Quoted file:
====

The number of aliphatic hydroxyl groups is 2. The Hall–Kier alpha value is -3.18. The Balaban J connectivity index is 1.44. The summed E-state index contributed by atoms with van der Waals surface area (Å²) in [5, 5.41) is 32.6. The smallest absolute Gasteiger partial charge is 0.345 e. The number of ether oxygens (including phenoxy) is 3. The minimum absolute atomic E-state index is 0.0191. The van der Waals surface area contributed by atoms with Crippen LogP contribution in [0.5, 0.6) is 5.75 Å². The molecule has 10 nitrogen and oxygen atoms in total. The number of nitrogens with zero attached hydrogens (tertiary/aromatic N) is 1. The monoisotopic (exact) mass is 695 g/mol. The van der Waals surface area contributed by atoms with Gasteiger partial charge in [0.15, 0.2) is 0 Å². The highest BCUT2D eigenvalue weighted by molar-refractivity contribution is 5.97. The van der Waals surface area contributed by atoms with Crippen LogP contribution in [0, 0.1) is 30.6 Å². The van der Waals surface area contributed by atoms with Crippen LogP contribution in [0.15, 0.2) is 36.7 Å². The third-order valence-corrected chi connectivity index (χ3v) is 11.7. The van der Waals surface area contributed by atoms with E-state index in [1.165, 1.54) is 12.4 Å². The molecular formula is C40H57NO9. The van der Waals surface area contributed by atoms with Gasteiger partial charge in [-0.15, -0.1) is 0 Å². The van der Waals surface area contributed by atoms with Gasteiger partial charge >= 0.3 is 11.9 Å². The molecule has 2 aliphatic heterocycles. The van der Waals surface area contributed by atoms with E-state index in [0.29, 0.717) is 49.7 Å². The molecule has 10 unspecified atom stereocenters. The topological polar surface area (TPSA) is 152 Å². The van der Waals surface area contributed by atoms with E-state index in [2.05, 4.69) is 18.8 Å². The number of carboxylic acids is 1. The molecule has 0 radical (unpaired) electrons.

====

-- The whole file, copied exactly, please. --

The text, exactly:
The number of aliphatic hydroxyl groups is 2. The Hall–Kier alpha value is -3.18. The Balaban J connectivity index is 1.44. The summed E-state index contributed by atoms with van der Waals surface area (Å²) in [5, 5.41) is 32.6. The smallest absolute Gasteiger partial charge is 0.345 e. The number of ether oxygens (including phenoxy) is 3. The minimum absolute atomic E-state index is 0.0191. The van der Waals surface area contributed by atoms with Crippen LogP contribution in [0.5, 0.6) is 5.75 Å². The molecule has 10 nitrogen and oxygen atoms in total. The number of nitrogens with zero attached hydrogens (tertiary/aromatic N) is 1. The monoisotopic (exact) mass is 695 g/mol. The van der Waals surface area contributed by atoms with Gasteiger partial charge in [0.15, 0.2) is 0 Å². The highest BCUT2D eigenvalue weighted by molar-refractivity contribution is 5.97. The van der Waals surface area contributed by atoms with Crippen LogP contribution in [0, 0.1) is 30.6 Å². The van der Waals surface area contributed by atoms with Crippen LogP contribution in [0.15, 0.2) is 36.7 Å². The third-order valence-corrected chi connectivity index (χ3v) is 11.7. The van der Waals surface area contributed by atoms with E-state index in [1.165, 1.54) is 12.4 Å². The molecular formula is C40H57NO9. The van der Waals surface area contributed by atoms with Gasteiger partial charge in [-0.15, -0.1) is 0 Å². The van der Waals surface area contributed by atoms with Gasteiger partial charge >= 0.3 is 11.9 Å². The molecule has 2 aliphatic heterocycles. The van der Waals surface area contributed by atoms with E-state index in [0.29, 0.717) is 49.7 Å². The molecule has 10 unspecified atom stereocenters. The topological polar surface area (TPSA) is 152 Å². The van der Waals surface area contributed by atoms with E-state index in [2.05, 4.69) is 18.8 Å². The number of carboxylic acids is 1. The molecule has 0 radical (unpaired) electrons.